This Little-Known Metric Is the Best Measure of Profitability

|April 19, 2024
close up of net income financial statement

The world of financial analysis can seem very confusing… or even deliberately so.

You’ve got metrics like net income… earnings… and multiple profitability measures…

All are used to assess a company’s financial health and likely stock performance.

But among these metrics… one has the greatest weight. And it’s been my go-to measure of a company’s profitability for decades.

I’m talking about “net income available to common shareholders.”

The Starting Point

Net income available to common shareholders is almost always overshadowed by its broader counterparts.

But it provides a much clearer picture of a company’s profitability and value.

Net income is the bottom line or profit. It’s a fundamental metric that represents the amount of revenue that exceeds expenses. It’s calculated by subtracting all expenses, including taxes and interest, from total revenue.

Net income is a critical indicator of a company’s ability to generate “earnings” from its core operations.

And smart investors know earnings are a masterfully massaged metric.

Earnings include various measures of profitability, including gross profit, operating profit and net profit.

They offer insights into how well a company operates and how efficient it is…

But it’s impossible to know which version of earnings – and what’s in that particular bucket – is being used to calculate EPS, or earnings per share.

More Precise

Net income available to common shareholders is what I call a “refined metric.” It specifically focuses on the portion of a company’s net income attributable to common shareholders after deducting preferred dividends.

It reflects the earnings generated per share of common stock outstanding. That makes it a crucial metric for investors. By deducting dividends, the number provides a clearer picture of the earnings that can be distributed.

Here’s why that’s important…

  1. Shareholder Value Focus: Shareholders are the primary stakeholders in a company. They want to maximize the return on their investment. Net income available to common shareholders aligns with their interests and provides a clearer gauge of shareholder value.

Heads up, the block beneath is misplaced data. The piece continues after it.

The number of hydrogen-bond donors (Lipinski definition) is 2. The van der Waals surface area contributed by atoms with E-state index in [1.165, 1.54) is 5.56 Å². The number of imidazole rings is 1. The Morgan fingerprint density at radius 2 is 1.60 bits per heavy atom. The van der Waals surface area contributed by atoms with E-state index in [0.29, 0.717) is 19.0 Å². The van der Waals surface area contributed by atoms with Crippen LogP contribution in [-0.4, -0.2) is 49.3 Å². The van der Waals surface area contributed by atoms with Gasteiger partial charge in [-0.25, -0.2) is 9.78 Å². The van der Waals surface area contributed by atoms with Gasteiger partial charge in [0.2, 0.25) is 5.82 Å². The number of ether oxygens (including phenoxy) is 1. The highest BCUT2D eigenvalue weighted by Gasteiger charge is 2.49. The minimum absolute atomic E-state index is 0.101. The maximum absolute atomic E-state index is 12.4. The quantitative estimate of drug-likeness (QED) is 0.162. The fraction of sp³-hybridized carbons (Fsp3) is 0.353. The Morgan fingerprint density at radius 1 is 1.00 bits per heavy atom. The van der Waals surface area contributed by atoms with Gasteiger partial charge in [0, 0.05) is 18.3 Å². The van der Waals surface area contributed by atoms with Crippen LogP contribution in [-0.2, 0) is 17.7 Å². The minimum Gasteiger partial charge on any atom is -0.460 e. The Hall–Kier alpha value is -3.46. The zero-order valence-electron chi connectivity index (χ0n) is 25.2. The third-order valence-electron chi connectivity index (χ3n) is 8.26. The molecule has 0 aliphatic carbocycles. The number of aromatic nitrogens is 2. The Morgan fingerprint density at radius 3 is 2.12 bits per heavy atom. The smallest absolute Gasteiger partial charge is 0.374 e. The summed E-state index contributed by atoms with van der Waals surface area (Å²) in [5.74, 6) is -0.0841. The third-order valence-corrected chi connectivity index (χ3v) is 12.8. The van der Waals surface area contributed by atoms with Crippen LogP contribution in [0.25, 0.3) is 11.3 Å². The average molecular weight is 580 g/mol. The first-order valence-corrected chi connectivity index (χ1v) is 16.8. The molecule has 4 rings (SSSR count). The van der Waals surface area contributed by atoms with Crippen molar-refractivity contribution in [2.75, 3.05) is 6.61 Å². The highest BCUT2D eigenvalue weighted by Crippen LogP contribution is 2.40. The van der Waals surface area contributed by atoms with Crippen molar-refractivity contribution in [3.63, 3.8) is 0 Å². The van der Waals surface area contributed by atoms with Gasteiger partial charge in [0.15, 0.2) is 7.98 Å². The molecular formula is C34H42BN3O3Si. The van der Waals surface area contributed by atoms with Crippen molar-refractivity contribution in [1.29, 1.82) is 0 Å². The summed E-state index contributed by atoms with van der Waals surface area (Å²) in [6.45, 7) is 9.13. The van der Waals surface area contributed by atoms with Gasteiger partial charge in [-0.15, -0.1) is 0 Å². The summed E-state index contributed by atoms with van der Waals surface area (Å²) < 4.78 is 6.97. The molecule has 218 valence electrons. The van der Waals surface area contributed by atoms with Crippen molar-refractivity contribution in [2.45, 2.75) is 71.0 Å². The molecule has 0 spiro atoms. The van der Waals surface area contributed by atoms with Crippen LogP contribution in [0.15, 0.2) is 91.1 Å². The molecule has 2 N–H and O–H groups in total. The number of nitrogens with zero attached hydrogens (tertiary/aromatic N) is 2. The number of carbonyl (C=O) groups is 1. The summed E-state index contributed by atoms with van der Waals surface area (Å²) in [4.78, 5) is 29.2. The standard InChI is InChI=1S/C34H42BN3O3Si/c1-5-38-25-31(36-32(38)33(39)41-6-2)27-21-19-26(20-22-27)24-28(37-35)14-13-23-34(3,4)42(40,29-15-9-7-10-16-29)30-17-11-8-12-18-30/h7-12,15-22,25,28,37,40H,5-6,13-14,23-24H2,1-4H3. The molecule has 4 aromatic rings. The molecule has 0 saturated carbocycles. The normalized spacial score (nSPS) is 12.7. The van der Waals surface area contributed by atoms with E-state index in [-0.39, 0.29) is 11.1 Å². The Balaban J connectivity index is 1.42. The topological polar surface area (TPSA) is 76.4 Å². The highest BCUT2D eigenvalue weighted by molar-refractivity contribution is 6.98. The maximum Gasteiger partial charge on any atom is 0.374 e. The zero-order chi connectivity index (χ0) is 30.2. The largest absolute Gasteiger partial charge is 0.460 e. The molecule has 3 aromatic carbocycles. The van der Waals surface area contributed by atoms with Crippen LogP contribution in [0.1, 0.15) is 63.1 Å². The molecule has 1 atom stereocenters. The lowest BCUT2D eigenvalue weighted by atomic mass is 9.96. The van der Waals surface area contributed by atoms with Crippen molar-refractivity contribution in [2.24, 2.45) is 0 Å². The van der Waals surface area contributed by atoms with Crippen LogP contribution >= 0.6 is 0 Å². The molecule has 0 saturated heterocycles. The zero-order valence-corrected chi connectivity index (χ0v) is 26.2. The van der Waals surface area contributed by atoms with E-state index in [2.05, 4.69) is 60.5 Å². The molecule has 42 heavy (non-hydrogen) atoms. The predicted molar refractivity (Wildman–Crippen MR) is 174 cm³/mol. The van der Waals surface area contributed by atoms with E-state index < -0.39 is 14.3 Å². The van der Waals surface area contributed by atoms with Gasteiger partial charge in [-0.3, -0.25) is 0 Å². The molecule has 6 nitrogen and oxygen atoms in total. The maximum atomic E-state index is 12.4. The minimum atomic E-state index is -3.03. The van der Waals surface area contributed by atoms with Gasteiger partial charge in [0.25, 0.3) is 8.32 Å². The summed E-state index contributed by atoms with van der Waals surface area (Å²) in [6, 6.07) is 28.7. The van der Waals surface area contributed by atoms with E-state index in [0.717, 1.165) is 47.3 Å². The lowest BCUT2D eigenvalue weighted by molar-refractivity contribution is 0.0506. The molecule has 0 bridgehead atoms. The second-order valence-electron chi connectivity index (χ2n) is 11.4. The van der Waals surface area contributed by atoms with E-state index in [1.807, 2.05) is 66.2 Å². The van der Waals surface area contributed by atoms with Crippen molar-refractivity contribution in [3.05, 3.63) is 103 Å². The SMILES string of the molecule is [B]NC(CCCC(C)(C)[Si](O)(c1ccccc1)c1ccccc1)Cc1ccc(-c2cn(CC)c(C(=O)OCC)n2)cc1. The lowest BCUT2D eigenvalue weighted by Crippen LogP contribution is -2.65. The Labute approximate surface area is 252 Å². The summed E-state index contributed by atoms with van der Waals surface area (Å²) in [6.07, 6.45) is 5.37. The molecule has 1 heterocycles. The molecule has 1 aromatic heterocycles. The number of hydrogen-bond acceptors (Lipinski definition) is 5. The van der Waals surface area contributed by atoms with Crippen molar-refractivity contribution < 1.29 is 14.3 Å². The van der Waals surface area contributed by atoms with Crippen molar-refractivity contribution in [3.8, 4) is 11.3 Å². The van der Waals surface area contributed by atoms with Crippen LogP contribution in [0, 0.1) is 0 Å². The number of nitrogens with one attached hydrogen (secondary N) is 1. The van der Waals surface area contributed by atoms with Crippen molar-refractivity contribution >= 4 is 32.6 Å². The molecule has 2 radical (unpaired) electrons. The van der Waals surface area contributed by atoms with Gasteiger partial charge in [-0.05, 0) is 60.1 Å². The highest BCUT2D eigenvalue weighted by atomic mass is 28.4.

2. Dividend Sustainability: The amount of net income available after accounting is vital in assessing the sustainability of dividend payouts. (That’s how I came across the metric more than 20 years ago.) A higher net income available to common shareholders indicates stronger financial stability and ability to maintain or increase dividends.
  3. Investor Decision-Making: When deciding where to put their money, investors need to consider the potential returns. Net income available to common shareholders serves as a key input in assessing the profitability and growth prospects of a company. It helps investors make informed choices.

While net income and earnings metrics can tell you a lot about a company’s financials… net income available to common shareholders is a far more precise measure of profitability and shareholder value.

It provides a clearer picture of a company’s ability to generate returns for its investors.

All investors should use this metric to make well-informed decisions about the stocks they want to buy.

I always do.

Shah Gilani
Shah Gilani

Shah Gilani is the Chief Investment Strategist of Manward Press. Shah is a sought-after market commentator… a former hedge fund manager… and a veteran of the Chicago Board of Options Exchange. He ran the futures and options division at the largest retail bank in Britain… and called the implosion of U.S. financial markets (AND the mega bull run that followed). Now at the helm of Manward, Shah is focused tightly on one goal: To do his part to make subscribers wealthier, happier and more free.